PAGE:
FIG. 3.

Spectrum of correlated photons in this experiment. Photon pairs are degenerate around 1316 nm. In a 50 nm window defined by a bandpass filter, signal and idler photons are separated by a wavelength division demultiplexer with an edge at approximately 1316 nm. The bottom panel shows the dispersion of the popular SMF-28e (Corning36), a fiber conforming to the ITU-T G.652 standard.27 Dispersion is shown for a zero dispersion wavelength (λ0) of 1316 nm, compatible with the specified range (1302 nm to 1322 nm). Signal and idler photons propagating in this fiber will experience negative and positive dispersion.

FIG. 3.

Spectrum of correlated photons in this experiment. Photon pairs are degenerate around 1316 nm. In a 50 nm window defined by a bandpass filter, signal and idler photons are separated by a wavelength division demultiplexer with an edge at approximately 1316 nm. The bottom panel shows the dispersion of the popular SMF-28e (Corning36), a fiber conforming to the ITU-T G.652 standard.27 Dispersion is shown for a zero dispersion wavelength (λ0) of 1316 nm, compatible with the specified range (1302 nm to 1322 nm). Signal and idler photons propagating in this fiber will experience negative and positive dispersion.

Close modal

There is an intrinsic uncertainty in the delay between the detection of a photon and the emission of a macroscopic electrical signal. For avalanche photodiodes, this jitter is usually on the order of hundreds of picoseconds,33,34 while for superconducting nanowire sensors, it can be as little as tens of picoseconds.35 This uncertainty along with the resolution of timestamping electronics provides a lower bound to the width of correlation c(τ). The InGaAs APDs used in our work exhibit a jitter of 87 ps and 110 ps.

To probe the interaction of photon pairs with the dispersive properties of optical fiber, we transmit photons through several lengths of fiber from 1 km to 10 km, cut from the same piece in order to maintain similar zero dispersion wavelengths. Figure 4 shows the width of c(τ) for the asymmetric case of one photon detected directly, while the other is first dispersed by an optical fiber. An approximately linear relationship is observed between the propagation distance and the correlation width, with a gradient of 167 ps km−1. We also investigate the symmetric case where both photons are transmitted over the same fiber, before being separated and detected. In the symmetric case, dispersion is reduced to 18 ps km−1. This reduction is in agreement with Eq. (1), consistent with β1 ∼ –β2. While perfect compensation could be achieved by tailoring the degenerate wavelength λd to λ0 of the specific fiber, this is impractical in deployed networks comprising fibers with different λ0.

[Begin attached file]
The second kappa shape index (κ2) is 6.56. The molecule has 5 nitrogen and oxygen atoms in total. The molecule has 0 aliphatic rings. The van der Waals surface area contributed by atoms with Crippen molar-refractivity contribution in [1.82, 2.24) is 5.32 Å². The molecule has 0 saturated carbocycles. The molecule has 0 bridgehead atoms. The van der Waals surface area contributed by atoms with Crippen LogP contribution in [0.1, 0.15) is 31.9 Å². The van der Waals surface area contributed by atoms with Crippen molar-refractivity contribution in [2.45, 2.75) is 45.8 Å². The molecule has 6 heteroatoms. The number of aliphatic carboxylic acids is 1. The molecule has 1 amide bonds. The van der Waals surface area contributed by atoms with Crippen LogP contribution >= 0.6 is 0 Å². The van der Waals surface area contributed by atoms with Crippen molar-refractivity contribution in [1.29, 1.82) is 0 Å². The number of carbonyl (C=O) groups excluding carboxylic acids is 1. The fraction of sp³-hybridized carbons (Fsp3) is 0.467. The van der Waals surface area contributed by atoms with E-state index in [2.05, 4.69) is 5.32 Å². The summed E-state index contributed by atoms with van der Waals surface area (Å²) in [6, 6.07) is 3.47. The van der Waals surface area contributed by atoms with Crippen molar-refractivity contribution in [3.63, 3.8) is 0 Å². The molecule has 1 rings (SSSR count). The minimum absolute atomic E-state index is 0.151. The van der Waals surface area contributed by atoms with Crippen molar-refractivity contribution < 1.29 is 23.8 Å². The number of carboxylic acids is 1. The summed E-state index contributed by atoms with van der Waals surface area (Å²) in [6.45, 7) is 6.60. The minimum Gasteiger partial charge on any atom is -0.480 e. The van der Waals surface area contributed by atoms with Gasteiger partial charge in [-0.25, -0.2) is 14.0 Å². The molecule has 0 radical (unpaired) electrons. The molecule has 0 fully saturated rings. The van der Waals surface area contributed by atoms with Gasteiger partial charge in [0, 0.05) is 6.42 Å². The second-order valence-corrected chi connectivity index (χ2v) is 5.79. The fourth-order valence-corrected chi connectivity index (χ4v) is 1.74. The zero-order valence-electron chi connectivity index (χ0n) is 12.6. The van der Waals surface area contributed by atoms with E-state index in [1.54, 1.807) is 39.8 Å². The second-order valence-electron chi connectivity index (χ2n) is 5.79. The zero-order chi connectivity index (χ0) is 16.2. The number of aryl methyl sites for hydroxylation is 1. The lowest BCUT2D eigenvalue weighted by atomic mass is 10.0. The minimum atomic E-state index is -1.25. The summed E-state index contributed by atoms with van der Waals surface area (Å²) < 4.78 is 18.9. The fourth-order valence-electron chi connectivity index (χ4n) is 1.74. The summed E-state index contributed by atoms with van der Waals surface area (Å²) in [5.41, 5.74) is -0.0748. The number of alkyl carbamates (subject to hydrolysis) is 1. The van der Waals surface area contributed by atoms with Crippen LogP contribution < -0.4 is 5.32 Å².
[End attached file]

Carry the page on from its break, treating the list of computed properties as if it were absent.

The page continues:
FIG. 4.

Autocorrelation width (FWHM) for photon pairs after propagation through various lengths of SMF-28e optical fiber. We measure the asymmetric case of one photon detected immediately (after negligible dispersion) while the other photon is transmitted down the fiber, with the FWHM exhibiting an increase of 167 ps km−1. Also shown is the symmetric case of both photons propagating in the same fiber. Here, the trend is much reduced, with a linear increase in FWHM of 18 ps km−1.

FIG. 4.

Autocorrelation width (FWHM) for photon pairs after propagation through various lengths of SMF-28e optical fiber. We measure the asymmetric case of one photon detected immediately (after negligible dispersion) while the other photon is transmitted down the fiber, with the FWHM exhibiting an increase of 167 ps km−1. Also shown is the symmetric case of both photons propagating in the same fiber. Here, the trend is much reduced, with a linear increase in FWHM of 18 ps km−1.

Close modal

We carry out the symmetric measurement for longer fibers, with correlation signals shown in Fig. 5. These fibers are composed of several segments connected in series, with the longest (80 km) made up of three segments (10, 20, and 50 km). We no longer observe the linear increase in dispersion with the fiber length (Fig. 4). However, tight timing correlations are preserved (<0.503(9) ns). We attribute small differences in the degree of dispersion compensation to variation in the exact position of the zero dispersion wavelength, which by specification may lie in a relatively wide range of 1302 nm to 1322 nm.36 

FIG. 5.

Timing correlations for photon pairs transmitted through multi-segment optical fibers in a laboratory environment. The horizontal axis resolution is limited by the timestamping electronics to 125 ps, with fitted FWHM values indicated above each graph. In the minimally dispersed case (“local”), photons are routed to detectors via approximately 4 m of fiber. We observe the preservation of a high degree of timing correlation, despite transmission through up to 80 km fiber.